Born in Tokyo in 1947, Jo Kondo graduated from the composition department of Tokyo University of Arts in 1972. He spent a year in New York on a scholarship from the John D. Rockefeller III Fund in 1977-78. In 1979 he taught as guest lecturer at University of Victoria, British Columbia, invited by the Canada Council, and in 1986 resided in London as a British Council Senior Fellow. In 1987 he was composer in residence at Hartt School of Music, Hartford, Connecticut, USA, and taught at Dartington International Summer School in England. He is Professor Emeritus of Music at Ochanomizu University in Tokyo and still teaches at Tokyo University of Arts part-time. In 1980 Kondo founded the Musica Practica Ensemble, a chamber orchestra devoted to contemporary music, and was artistic director of the group until its disbandment in 1991.
He has written more than 130 compositions, ranging from solo pieces to orchestral and electronic works, which have been widely performed in Japan, North America and Europe and recorded on Hat Art, ALM, Fontec, Deutsche Grammophon and other labels. He has received commissions from numerous organisations, and his music has been featured at many international music festivals.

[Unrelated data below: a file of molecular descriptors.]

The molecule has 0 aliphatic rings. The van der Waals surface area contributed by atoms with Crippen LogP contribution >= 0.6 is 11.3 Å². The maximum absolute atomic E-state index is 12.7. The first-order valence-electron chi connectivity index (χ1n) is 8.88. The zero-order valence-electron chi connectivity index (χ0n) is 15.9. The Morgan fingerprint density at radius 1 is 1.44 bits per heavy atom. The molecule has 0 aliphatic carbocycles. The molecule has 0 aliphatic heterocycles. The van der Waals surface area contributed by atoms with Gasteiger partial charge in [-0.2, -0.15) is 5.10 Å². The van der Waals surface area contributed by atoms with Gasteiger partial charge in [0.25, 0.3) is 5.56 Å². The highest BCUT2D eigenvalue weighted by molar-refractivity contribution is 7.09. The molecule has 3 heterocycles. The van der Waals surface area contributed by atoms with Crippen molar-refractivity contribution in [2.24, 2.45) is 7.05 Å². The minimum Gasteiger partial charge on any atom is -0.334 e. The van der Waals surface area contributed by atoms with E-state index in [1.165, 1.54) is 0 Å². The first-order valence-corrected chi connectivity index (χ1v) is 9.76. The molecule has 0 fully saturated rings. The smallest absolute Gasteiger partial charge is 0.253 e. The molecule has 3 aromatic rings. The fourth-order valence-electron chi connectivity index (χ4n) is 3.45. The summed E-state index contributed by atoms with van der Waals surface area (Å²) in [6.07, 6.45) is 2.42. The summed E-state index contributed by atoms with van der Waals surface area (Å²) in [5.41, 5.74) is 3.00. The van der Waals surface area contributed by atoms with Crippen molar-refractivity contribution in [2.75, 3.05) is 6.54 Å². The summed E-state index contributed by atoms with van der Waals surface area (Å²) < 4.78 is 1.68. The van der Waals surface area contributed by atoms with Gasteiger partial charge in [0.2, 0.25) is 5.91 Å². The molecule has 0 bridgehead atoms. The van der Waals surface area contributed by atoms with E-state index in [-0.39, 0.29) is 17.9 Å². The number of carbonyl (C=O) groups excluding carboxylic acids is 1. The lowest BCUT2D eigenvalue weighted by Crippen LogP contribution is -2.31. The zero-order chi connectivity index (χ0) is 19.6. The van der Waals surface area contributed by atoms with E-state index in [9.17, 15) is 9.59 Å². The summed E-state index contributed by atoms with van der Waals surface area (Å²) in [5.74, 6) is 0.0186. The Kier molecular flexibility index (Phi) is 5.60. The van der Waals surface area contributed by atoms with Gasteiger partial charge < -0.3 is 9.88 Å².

Kondo has written extensively on musical matters, and since 1979 he has published five books spelling out in detail his own aesthetic and compositional ideas. He is also an associate editor of Contemporary Music Review. During 2000 he directed the composition classes at the Dartington International School of Music and was on the jury of the Gaudeamus International Composers’ competition, and was a featured composer at the 2005 Huddersfield Contemporary Music Festival. The 2011 Tanglewood Contemporary Music Festival featured his work.
In January 2012 Jo Kondo was made an honorary member of the American Academy of Arts and Letters. At the ceremony he was hailed as one of Japan’s most distinguished composers and his distinct style of composition was described thus: His music is characterised by a unique personality which synthesizes Japanese aesthetic sensibility and western harmonic structure. Perhaps there are echoes of Morton Feldman, the great American composer, but Kondo’s music inhabits a far larger universe, at once serene and dynamic, at once contemplative and energetic.
Each sound must have its own entity and life. What I am doing in my compositions is to create a web of intertonal relationships, while trying to safeguard the possibility of aurally perceiving the individual entity and life of every single tone in that relationship.